November 4, 2003  
Volume 97, Issue 36  

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The Hova goes out in style

the single guy
By Brian Wong

"Change Clothes"

To launch the cleverly-titled Black Album due Nov. 28, the jigga man, the young hova, Jay-Z has chosen an upbeat Neptunes-produced track featuring Pharrell Williams (Note to self: add "jigga" and "hova" to MS Word dictionary). The inspiration is a hot and sunny day in the '70s, banging out a laid-back groove about, well, changing clothes. Yes, it's a simple concept, but kind of charming in that Am?ie sort of way.

Chemical Brothers feat. K-OS:
"Get Yourself High"

The Bros. bring in acclaimed Toronto rapper K-OS for the second single from the recently released Singles 93-03 collection, proving that (a) new tracks on greatest hits compilations don't have to suck and (b) the duo of Ed Simons and Tom Rowlands are still cool after all these years. With some hard-edged robotic synths and K-OS's buoyant rhymes, consider this the electro-hip-hop meeting of the year.

"My Head"

Electronic artist Rjyan Kidwell drops his latest album Maryland Mansions on Nov. 18 and previews it with this layered, ominous hip-hop track about the pressures of the music biz. The Baltimore native turns up the echo on the guitars and the distortion on the vocals as he agonizes over the "temporary sanity in this anorexic vanity business."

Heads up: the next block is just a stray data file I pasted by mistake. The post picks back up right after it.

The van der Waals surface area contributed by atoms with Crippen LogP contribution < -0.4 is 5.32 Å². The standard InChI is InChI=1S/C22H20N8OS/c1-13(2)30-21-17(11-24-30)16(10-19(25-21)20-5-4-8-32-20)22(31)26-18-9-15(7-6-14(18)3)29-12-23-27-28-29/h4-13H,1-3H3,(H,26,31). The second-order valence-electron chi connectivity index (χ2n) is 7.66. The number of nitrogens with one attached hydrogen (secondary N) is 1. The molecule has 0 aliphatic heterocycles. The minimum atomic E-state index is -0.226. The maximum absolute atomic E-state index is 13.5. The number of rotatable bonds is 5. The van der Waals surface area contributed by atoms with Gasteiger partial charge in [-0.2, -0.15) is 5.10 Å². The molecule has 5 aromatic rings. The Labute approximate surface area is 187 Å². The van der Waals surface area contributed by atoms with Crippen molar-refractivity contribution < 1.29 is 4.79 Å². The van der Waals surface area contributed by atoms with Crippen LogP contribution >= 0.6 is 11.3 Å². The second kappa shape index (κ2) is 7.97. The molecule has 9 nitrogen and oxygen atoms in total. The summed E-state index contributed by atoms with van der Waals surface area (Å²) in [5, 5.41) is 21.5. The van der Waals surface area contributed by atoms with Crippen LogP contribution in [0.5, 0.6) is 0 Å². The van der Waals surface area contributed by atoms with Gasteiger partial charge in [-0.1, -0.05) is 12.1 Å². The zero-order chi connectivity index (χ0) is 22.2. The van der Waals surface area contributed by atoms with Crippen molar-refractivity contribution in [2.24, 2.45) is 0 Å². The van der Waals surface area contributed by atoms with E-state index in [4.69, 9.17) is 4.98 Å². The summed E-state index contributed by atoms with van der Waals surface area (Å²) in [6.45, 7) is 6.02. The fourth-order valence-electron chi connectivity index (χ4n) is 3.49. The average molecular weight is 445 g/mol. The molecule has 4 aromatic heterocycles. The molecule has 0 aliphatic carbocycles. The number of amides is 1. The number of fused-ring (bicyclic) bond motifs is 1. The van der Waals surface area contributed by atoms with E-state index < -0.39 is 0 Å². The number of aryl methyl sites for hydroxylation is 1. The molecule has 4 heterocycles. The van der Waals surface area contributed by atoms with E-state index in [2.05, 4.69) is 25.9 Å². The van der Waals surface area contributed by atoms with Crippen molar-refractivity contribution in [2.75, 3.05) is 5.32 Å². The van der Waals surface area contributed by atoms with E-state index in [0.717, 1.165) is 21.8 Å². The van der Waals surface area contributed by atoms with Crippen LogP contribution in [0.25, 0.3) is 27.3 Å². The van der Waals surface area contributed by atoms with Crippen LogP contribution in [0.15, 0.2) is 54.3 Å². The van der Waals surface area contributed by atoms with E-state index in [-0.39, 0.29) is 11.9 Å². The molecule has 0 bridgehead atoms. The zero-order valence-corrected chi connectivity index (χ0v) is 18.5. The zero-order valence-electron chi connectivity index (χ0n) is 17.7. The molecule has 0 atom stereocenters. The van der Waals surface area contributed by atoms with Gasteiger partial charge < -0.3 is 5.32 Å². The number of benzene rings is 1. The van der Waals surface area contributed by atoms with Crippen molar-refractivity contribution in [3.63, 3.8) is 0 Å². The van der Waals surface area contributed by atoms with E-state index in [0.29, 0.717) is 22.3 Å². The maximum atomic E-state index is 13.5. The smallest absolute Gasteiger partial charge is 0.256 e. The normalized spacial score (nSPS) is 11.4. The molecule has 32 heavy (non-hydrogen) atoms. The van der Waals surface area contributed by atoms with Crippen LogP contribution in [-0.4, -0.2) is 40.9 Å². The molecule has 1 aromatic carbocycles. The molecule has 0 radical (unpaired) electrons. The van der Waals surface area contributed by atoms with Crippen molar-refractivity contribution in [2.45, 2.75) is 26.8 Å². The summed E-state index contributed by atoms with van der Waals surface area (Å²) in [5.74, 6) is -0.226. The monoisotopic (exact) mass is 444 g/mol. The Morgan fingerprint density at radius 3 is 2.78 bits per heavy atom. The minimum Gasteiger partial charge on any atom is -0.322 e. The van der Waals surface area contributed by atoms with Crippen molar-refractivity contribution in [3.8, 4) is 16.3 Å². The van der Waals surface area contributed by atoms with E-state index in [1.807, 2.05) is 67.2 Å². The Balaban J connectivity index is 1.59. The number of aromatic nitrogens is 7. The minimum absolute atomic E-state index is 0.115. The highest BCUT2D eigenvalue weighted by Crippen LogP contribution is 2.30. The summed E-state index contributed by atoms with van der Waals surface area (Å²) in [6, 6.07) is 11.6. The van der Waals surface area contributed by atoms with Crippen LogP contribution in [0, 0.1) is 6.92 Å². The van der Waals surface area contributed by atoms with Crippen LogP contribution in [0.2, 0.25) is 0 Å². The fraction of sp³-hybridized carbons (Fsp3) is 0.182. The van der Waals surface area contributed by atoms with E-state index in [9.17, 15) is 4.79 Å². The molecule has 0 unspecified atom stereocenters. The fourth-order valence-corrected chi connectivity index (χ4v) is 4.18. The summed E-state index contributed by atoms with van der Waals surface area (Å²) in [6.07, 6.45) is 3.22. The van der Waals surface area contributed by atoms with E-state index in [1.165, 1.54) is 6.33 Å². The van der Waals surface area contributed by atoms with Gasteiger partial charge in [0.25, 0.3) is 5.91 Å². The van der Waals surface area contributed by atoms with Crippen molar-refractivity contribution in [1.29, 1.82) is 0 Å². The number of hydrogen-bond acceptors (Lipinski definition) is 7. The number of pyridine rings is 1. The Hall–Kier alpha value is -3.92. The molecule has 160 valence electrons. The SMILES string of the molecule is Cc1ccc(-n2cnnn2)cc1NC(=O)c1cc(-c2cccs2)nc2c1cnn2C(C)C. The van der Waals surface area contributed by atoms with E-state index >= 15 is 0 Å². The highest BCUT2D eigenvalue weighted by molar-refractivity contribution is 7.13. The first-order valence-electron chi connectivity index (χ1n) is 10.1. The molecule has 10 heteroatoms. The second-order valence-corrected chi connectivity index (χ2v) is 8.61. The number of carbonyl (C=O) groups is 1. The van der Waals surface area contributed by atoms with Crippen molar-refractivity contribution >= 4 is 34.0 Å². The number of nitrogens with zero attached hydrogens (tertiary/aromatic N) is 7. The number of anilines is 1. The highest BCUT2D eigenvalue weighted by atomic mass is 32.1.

Tori Amos:

I used to love this woman. But the once-provocative Amos is sounding really tired these days. So what does she do? She tries to breathe new life into an early b-side by re-recording a SLOWER version of it for her Tales of a Librarian: A Tori Amos Collection disc (out Nov. 18). Snooze. Gone are the energetic, '80s rock-ballad aspirations of the original and replacing it is a bland mix about as exciting as the next Sarah McLachlan single.

Adam Green:

On this reflective "ode" to Jessica Simpson, Adam Green of New York lo-fi folk group The Moldy Peaches muses about the goody-two-shoes, pop-star-turned-reality-TV-star's wrong turns and "fraudulent smile." The high production values - at least, "high" for Green - make the guitars and strings grandiose as Green delivers gems like the opening line: "Jessica Simpson/Where has your love gone?/It's not in your music, no."



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